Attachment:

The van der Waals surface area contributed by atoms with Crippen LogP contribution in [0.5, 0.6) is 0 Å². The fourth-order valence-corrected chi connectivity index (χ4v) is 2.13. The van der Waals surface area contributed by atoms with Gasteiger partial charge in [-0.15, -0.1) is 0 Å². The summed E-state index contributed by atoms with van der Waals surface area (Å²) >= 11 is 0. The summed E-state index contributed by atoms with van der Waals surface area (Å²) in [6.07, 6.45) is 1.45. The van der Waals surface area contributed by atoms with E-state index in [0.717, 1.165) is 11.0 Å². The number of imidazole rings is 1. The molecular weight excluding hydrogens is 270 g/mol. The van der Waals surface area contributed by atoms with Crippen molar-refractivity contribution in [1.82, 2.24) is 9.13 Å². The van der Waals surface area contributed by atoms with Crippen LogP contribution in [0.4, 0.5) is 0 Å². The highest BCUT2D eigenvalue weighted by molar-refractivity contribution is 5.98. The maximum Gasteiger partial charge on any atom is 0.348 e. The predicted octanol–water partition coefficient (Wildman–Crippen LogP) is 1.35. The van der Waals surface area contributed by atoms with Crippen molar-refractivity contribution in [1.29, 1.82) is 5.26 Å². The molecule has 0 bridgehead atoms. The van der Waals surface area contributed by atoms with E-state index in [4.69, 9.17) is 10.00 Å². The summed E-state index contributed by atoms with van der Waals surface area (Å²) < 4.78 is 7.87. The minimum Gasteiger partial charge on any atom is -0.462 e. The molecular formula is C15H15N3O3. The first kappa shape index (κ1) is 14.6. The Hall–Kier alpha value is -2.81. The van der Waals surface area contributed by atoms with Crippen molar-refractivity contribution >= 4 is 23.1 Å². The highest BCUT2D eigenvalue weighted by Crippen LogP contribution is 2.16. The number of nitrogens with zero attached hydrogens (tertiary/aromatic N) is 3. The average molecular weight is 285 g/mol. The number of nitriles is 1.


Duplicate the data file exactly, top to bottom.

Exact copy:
The van der Waals surface area contributed by atoms with Crippen LogP contribution in [0.5, 0.6) is 0 Å². The fourth-order valence-corrected chi connectivity index (χ4v) is 2.13. The van der Waals surface area contributed by atoms with Gasteiger partial charge in [-0.15, -0.1) is 0 Å². The summed E-state index contributed by atoms with van der Waals surface area (Å²) >= 11 is 0. The summed E-state index contributed by atoms with van der Waals surface area (Å²) in [6.07, 6.45) is 1.45. The van der Waals surface area contributed by atoms with E-state index in [0.717, 1.165) is 11.0 Å². The number of imidazole rings is 1. The molecular weight excluding hydrogens is 270 g/mol. The van der Waals surface area contributed by atoms with Crippen molar-refractivity contribution in [1.82, 2.24) is 9.13 Å². The van der Waals surface area contributed by atoms with Crippen LogP contribution in [0.4, 0.5) is 0 Å². The highest BCUT2D eigenvalue weighted by molar-refractivity contribution is 5.98. The maximum Gasteiger partial charge on any atom is 0.348 e. The predicted octanol–water partition coefficient (Wildman–Crippen LogP) is 1.35. The van der Waals surface area contributed by atoms with Crippen molar-refractivity contribution in [1.29, 1.82) is 5.26 Å². The molecule has 0 bridgehead atoms. The van der Waals surface area contributed by atoms with E-state index in [4.69, 9.17) is 10.00 Å². The summed E-state index contributed by atoms with van der Waals surface area (Å²) < 4.78 is 7.87. The minimum Gasteiger partial charge on any atom is -0.462 e. The molecular formula is C15H15N3O3. The first kappa shape index (κ1) is 14.6. The Hall–Kier alpha value is -2.81. The van der Waals surface area contributed by atoms with Crippen molar-refractivity contribution >= 4 is 23.1 Å². The highest BCUT2D eigenvalue weighted by Crippen LogP contribution is 2.16. The number of nitrogens with zero attached hydrogens (tertiary/aromatic N) is 3. The average molecular weight is 285 g/mol. The number of nitriles is 1.